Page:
Antwerp Harbors in the lives of queer Individuals

In the 1950s, where could a young Antwerp gay man turn to when he's on the streets? Sailing as a steward on a cruise ship, was one of the options. Cruise ships were known to be safe havens with much more freedom than mainland. They weren't just vessels of transportation, but floating havens of liberation and acceptance. In this golden age of travel, the decks of these majestic ships became sanctuaries where individuals could cast off societal norms and embrace their true selves. Imagine the allure of setting sail into the unknown, not just for the thrill of adventure, but for the promise of finding a community that understood and accepted you for who you are.

For many young gays of the time, working aboard on a cruise ship wasn't merely a job - it was a ticket to freedom, a chance to break free from the confines of a society that often shunned and marginalized them. As these intrepid souls stepped aboard these floating hotels, they were welcomed into a world unlike any other - a quasi-exclusive male society1 where they could find camaraderie and connection amidst the rolling waves of the open sea.

Among them was Uncle Fons, a beacon of wisdom and compassion, who found solace and companionship in the company of like-minded individuals. He always used the phrase “sailor by day, drag queen by night” whenever he introduced himself.

But it wasn't just the allure of escape that drew people in—it was the promise of encountering a newfound openness and acceptance that was often absent on land. As the ships traversed distant, sometimes exotic destinations, passengers and crew alike were exposed to cultures and attitudes that celebrated diversity and embraced difference.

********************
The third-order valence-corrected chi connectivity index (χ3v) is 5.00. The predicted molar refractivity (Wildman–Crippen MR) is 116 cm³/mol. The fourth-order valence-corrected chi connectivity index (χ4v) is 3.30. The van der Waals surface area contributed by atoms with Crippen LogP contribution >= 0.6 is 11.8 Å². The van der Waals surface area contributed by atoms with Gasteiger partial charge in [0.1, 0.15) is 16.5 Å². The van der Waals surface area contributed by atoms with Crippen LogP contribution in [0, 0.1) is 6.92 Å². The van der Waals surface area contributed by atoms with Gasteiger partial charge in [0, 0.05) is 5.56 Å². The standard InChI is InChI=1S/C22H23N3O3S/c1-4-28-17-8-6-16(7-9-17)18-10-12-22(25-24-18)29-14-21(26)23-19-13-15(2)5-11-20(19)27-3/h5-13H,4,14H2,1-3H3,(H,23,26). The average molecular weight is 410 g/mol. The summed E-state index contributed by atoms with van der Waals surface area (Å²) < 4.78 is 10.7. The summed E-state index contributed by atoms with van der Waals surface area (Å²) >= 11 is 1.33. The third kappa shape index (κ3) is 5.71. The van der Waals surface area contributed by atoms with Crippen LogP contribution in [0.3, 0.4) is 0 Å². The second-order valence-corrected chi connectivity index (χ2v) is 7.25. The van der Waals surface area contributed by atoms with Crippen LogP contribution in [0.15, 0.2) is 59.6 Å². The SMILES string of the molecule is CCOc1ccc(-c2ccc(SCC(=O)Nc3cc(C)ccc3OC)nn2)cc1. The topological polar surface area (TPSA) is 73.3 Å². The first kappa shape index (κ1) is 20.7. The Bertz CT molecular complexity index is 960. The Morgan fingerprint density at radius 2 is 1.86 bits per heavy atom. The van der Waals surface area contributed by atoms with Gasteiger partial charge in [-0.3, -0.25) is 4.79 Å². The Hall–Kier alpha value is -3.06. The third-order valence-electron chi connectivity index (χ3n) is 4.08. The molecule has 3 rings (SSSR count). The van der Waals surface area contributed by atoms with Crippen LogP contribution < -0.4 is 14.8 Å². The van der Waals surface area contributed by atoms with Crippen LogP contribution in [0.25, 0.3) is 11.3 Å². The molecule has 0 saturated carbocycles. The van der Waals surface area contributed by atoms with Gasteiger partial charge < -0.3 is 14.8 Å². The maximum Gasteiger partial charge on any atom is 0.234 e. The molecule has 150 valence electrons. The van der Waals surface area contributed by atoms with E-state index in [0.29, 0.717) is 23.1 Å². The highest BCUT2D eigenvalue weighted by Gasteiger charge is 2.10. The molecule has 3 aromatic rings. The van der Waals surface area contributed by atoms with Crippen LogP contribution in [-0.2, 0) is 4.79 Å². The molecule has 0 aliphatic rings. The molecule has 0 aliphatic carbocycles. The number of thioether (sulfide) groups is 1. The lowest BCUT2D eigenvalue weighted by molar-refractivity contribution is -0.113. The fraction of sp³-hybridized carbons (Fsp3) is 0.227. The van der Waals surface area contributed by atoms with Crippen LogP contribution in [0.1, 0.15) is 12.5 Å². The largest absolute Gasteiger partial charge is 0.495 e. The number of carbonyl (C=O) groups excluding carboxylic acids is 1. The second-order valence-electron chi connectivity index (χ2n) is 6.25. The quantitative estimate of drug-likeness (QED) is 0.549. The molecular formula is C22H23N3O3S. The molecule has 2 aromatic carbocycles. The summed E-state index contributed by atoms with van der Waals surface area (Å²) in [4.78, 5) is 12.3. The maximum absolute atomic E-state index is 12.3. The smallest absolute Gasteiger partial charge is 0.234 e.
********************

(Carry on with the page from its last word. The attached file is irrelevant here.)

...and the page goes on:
Queer language in the Navy

Onboard a navy vessel, a vibrant subculture thrived, complete with its own secret language - Polari - a linguistic tapestry woven with words like schnozzle (nose), sea-lallies (sea legs), trade omee (heterosexual man, open to have intercourse with other men), omi-palone (homosexual man), or palone-omi (lesbian woman). Polari helped members of the queer community to communicate discreetly and forge bonds of solidarity, away from prying eyes.

Queer performances

And then there were the drag shows - spectacular displays of talent and creativity, where men boldly dressed up in women's clothes and took on female roles in performances that challenged traditional gender norms to captivated audiences. In these moments, cross-dressing wasn't just accepted - it was celebrated as a symbol of freedom and self-expression. But amidst the glittering performances and shimmering seas, there were also moments of intimacy and connection, as the quasi-exclusive male society aboard the ships provided opportunities for fleeting romances and passionate encounters that were as exhilarating as they were liberating. As the ships returned to port and the voyage came to an end, the memories of those magical moments lived on, forever etched in the hearts and minds of those who had experienced them. For aboard these floating palaces, amidst the laughter and the love, a new chapter in the history of queer liberation was written - one that continues to inspire and uplift us to this day.

[1] A social setting where masculine traits are prominent but not absolute.